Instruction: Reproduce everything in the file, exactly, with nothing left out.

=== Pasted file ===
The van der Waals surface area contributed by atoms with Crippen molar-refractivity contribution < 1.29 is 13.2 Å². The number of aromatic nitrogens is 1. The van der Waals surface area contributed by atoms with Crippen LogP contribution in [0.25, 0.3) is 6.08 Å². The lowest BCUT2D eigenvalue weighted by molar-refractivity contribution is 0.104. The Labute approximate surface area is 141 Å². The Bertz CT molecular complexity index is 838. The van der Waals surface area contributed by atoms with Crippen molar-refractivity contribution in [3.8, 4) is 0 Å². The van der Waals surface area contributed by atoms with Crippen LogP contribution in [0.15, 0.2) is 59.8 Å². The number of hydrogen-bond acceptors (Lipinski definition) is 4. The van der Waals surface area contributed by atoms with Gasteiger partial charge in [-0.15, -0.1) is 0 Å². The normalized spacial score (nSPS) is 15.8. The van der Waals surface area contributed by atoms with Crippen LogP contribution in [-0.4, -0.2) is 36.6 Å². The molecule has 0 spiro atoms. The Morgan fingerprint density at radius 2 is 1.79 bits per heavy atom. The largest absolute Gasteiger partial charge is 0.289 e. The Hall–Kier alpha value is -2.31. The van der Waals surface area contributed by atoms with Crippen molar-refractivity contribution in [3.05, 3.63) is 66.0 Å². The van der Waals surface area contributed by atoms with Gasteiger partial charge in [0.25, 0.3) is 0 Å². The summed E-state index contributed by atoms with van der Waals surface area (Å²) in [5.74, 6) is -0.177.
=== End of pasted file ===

The van der Waals surface area contributed by atoms with Crippen molar-refractivity contribution < 1.29 is 13.2 Å². The number of aromatic nitrogens is 1. The van der Waals surface area contributed by atoms with Crippen LogP contribution in [0.25, 0.3) is 6.08 Å². The lowest BCUT2D eigenvalue weighted by molar-refractivity contribution is 0.104. The Labute approximate surface area is 141 Å². The Bertz CT molecular complexity index is 838. The van der Waals surface area contributed by atoms with Crippen molar-refractivity contribution in [3.8, 4) is 0 Å². The van der Waals surface area contributed by atoms with Crippen LogP contribution in [0.15, 0.2) is 59.8 Å². The number of hydrogen-bond acceptors (Lipinski definition) is 4. The van der Waals surface area contributed by atoms with Gasteiger partial charge in [-0.15, -0.1) is 0 Å². The normalized spacial score (nSPS) is 15.8. The van der Waals surface area contributed by atoms with Crippen LogP contribution in [-0.4, -0.2) is 36.6 Å². The molecule has 0 spiro atoms. The Morgan fingerprint density at radius 2 is 1.79 bits per heavy atom. The largest absolute Gasteiger partial charge is 0.289 e. The Hall–Kier alpha value is -2.31. The van der Waals surface area contributed by atoms with Crippen molar-refractivity contribution in [3.05, 3.63) is 66.0 Å². The van der Waals surface area contributed by atoms with Gasteiger partial charge in [0.25, 0.3) is 0 Å². The summed E-state index contributed by atoms with van der Waals surface area (Å²) in [5.74, 6) is -0.177.